West Gorton (St Mark’s) gained revenge for the 3-0 defeat in their first encounter, as they overturned Newton Heath 2-1. The Gortonians had managed to take the lead, via Charles Beastow, as early as the eighth minute, and then had to hold off the Heathens who had been awarded a couple of consecutive corners.  The second actually lead to West Gorton’s second goal.  James Collinge obtained possession in front of the West Gorton goal then proceeded to run the full length of the pitch, before sending the ball flying between the Heathens’ posts amid loud cheering.  

The score remained 2-0 until late in the game when, according to reports, the Heathens baffled the home ‘keeper Edward Kitchen by performing several good passes before the ball entered the goal.  Exactly how baffled Kitchen was we don’t know, but we do know that this game was well attended.

Years later the attendance that day was reported as ‘around 5,000’, although it would be unfair and ridiculous to suggest that this was the actual attendance.  It seems incredible that around a sixth of Gorton’s population would have been able to attend a game which, at that point, was not regarded as a ‘derby’ or an important fixture whatsoever.  Nevertheless. it does provide an indication that football in West Gorton was becoming popular.

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This has been a sample of the material on http://www.GJFootballArchive.com If you would like to read all the in-depth articles (including the entire Manchester A Football History book and the audio interview with John Bond) then please subscribe. It works out about £1.67 a month if you take out an annual subscription (£20 per year) or £3 a month if you’d like to sign up for a month at a time. Each subscriber gets full access to the 260+ articles posted so far and the hundreds scheduled to be posted in the coming weeks.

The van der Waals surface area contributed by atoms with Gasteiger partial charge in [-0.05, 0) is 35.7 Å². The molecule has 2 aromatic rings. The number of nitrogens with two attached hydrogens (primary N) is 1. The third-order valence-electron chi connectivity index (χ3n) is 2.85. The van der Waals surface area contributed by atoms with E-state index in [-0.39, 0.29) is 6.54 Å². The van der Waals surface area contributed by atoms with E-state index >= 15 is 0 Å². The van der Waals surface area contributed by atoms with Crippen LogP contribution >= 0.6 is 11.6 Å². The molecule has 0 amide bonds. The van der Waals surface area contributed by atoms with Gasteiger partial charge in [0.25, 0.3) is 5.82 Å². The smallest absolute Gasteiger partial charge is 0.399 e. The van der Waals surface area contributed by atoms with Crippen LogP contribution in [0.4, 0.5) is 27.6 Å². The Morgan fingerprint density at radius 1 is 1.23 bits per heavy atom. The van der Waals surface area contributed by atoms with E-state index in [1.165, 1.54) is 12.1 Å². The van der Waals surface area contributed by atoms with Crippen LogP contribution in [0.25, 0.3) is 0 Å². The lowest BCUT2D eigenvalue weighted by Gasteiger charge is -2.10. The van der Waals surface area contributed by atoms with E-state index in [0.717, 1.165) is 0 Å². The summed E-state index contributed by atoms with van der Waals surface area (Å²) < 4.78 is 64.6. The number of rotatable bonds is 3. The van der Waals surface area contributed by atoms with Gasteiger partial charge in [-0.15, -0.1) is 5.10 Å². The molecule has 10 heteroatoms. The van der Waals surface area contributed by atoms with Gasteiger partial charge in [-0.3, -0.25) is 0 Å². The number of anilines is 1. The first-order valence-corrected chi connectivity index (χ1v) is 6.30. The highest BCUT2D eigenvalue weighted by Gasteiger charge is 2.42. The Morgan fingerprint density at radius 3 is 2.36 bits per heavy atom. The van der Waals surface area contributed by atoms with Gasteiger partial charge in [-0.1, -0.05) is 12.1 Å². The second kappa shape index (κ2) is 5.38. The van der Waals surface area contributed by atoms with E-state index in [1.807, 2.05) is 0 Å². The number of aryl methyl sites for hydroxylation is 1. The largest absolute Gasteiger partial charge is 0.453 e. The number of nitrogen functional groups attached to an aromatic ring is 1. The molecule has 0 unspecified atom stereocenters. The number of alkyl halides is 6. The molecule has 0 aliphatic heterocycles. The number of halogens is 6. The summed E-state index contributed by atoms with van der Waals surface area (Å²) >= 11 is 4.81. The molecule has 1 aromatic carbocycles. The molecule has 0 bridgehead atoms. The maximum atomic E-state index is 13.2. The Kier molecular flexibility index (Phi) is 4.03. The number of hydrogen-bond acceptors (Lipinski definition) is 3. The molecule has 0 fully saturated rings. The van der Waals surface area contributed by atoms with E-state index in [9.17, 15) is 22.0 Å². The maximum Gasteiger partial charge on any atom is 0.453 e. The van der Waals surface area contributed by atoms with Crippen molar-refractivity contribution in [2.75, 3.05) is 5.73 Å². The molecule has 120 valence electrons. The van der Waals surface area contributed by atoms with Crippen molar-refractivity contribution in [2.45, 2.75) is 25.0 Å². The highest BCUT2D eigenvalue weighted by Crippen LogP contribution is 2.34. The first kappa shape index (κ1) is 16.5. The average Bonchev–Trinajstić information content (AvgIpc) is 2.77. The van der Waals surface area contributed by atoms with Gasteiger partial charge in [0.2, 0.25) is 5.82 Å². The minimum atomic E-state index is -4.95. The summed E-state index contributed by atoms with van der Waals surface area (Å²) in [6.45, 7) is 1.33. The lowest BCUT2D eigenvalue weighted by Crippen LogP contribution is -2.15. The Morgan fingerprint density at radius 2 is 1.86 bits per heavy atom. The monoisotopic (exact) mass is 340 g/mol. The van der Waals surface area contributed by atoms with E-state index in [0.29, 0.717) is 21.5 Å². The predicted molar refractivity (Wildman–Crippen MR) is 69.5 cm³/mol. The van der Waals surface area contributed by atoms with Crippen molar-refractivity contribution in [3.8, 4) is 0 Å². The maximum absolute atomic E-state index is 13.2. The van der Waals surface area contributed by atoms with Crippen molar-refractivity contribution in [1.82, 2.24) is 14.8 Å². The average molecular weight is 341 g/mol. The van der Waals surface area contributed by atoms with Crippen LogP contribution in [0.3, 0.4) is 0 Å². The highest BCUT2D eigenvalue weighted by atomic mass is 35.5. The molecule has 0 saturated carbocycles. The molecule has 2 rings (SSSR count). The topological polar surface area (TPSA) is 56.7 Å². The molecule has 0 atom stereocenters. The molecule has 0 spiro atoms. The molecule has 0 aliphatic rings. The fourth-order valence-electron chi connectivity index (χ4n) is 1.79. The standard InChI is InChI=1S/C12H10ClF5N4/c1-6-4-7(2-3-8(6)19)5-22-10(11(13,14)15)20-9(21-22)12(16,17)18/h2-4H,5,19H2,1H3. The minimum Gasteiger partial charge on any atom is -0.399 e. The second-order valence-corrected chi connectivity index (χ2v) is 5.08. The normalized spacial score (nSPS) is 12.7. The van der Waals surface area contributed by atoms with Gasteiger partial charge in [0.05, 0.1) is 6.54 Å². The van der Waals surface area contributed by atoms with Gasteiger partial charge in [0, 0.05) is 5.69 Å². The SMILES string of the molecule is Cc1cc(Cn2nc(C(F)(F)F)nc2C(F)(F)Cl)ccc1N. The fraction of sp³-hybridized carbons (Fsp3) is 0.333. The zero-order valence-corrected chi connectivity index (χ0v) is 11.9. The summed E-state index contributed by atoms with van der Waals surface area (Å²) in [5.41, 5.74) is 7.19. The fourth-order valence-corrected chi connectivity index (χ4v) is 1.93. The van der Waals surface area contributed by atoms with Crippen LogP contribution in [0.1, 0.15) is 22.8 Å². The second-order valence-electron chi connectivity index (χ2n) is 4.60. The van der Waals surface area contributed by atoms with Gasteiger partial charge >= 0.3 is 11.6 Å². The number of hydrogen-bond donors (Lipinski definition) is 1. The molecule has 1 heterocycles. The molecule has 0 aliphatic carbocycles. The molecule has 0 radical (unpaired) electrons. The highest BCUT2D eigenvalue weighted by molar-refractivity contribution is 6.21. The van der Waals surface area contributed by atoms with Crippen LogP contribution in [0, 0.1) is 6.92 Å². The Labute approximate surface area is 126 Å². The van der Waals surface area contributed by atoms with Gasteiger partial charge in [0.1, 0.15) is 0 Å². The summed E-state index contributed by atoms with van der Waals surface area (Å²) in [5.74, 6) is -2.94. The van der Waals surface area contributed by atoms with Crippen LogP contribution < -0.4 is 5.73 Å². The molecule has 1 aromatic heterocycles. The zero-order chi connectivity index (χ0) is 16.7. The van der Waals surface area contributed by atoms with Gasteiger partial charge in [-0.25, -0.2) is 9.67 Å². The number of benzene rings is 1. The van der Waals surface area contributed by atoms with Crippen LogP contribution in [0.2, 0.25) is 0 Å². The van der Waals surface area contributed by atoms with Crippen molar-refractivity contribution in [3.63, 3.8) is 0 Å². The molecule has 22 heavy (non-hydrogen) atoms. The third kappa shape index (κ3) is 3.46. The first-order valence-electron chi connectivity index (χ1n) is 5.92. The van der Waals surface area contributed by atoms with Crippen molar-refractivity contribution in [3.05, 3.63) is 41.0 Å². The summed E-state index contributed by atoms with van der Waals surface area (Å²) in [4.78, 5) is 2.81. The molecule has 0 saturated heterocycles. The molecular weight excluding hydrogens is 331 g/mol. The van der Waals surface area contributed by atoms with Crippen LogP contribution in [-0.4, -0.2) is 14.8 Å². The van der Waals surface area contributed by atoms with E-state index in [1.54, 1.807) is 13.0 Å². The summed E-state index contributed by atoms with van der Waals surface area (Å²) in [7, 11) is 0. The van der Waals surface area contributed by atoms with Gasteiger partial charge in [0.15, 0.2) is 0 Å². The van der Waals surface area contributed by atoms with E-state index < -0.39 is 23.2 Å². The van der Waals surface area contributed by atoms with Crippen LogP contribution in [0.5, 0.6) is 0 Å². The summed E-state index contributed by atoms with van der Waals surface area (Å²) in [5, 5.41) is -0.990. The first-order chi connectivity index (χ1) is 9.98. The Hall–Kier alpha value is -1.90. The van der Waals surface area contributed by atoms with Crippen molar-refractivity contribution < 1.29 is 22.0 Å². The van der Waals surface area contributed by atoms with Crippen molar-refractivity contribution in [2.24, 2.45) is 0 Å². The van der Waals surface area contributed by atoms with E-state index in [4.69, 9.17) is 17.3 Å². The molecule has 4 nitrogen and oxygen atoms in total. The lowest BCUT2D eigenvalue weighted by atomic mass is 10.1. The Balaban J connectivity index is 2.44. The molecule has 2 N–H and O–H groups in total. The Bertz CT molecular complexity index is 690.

Premier League World – International Women’s Day

To commemorate International Women’s Day I’ve been involved with a couple of things. One is Steve Bolton’s Guest Blog on a Manchester women’s team from the 1940s & 1950s – part two is available on Friday; part one is available here:

https://gjfootballarchive.com/2021/02/26/guest-blog-steve-bolton-the-pioneering-manchester-ladies-part-one/

The other item is an episode of the TV show Premier League World. If you have access to the Premier League World then the current episode (broadcast in UK on 3rd March at 11pm) includes the piece. Episode 38 focuses on women and football.

I helped the programme with a feature on the Manchester City Women’s team. This is a positive piece on the history of the club and includes interviews with myself, Steph Houghton, Lucy Bronze and Gareth Taylor.

If you’ve got Amazon Prime then you can also download it now. It’s episode 38 and the piece starts after 18 minutes:

Premier League World is available around the globe so please check your own TV listings. Here in the UK the show will appear on Amazon Prime, Sky Sports and BT Sport with the following times for Sky & BT: